1. n. Bioch. A crystalline alkaloid found naturally in some ephedras, used in drugs to treat asthma and head colds.
From modern Latin ephedra, «ephedra», and the suffix -ine.
Ephedrine is a naturally-occurring alkaloid produced by several species of the genus Ephedra (Ephedraceae). It is commercialized in the form of a salt for relief of hay fever, asthma, and nasal congestion.
Originally, ephedrine was obtained from Chinese ephedras, particularly Ephedra sinica, but in the West it has been commercially synthesized since the 1920s.
Effects on the human body
Ephedrine causes constriction of the blood vessels and widening of the bronchial passages. Its action is slow, but its effect lasts for several hours.
Ephedrine is a natural bronchodilator (a drug that relaxes bronchial muscle, resulting in expansion of the bronchial air passages) and nasal decongestant (a medicinal agent that relieves nasal congestion). In China, several native species of ephedras are being used for more than 5,000 years now to relieve asthma and treat hay fever (allergy to some kinds of pollen that appear in the springtime).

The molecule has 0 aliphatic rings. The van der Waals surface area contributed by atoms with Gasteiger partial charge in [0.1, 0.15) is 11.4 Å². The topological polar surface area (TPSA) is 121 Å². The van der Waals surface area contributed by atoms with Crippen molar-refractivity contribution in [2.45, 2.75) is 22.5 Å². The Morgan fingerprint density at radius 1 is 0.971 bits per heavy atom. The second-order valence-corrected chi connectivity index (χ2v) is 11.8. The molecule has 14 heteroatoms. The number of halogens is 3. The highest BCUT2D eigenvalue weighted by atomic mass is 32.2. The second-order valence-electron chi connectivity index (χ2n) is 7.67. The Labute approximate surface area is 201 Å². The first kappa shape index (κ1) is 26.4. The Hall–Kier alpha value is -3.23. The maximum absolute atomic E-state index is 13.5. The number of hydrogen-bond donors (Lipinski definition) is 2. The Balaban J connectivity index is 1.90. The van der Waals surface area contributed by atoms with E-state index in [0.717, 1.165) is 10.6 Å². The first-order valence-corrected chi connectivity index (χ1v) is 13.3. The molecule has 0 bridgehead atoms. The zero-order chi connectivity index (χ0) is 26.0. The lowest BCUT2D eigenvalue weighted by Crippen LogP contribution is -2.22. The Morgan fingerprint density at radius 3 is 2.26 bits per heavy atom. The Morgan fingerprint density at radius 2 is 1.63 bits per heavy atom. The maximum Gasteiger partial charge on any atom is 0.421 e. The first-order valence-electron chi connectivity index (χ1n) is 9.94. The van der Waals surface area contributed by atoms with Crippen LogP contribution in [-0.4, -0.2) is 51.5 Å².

Commercial synthetic ephedrine is sold in the form of a salt to relieve asthma, hay fever, and nasal congestion. It is also used to control urinary incontinence.
Its activity is slower and its effect is lengthier than that of epinephrine. Hence ephedrine is unsuited for arresting acute allergic attacks. This limits its use to the nonemergency treatment of allergic reactions.
Because of its stimulant effects, ephedrine must sometimes be used in combination with sedatives.
Way of administration
Ephedrine is effective when administered orally.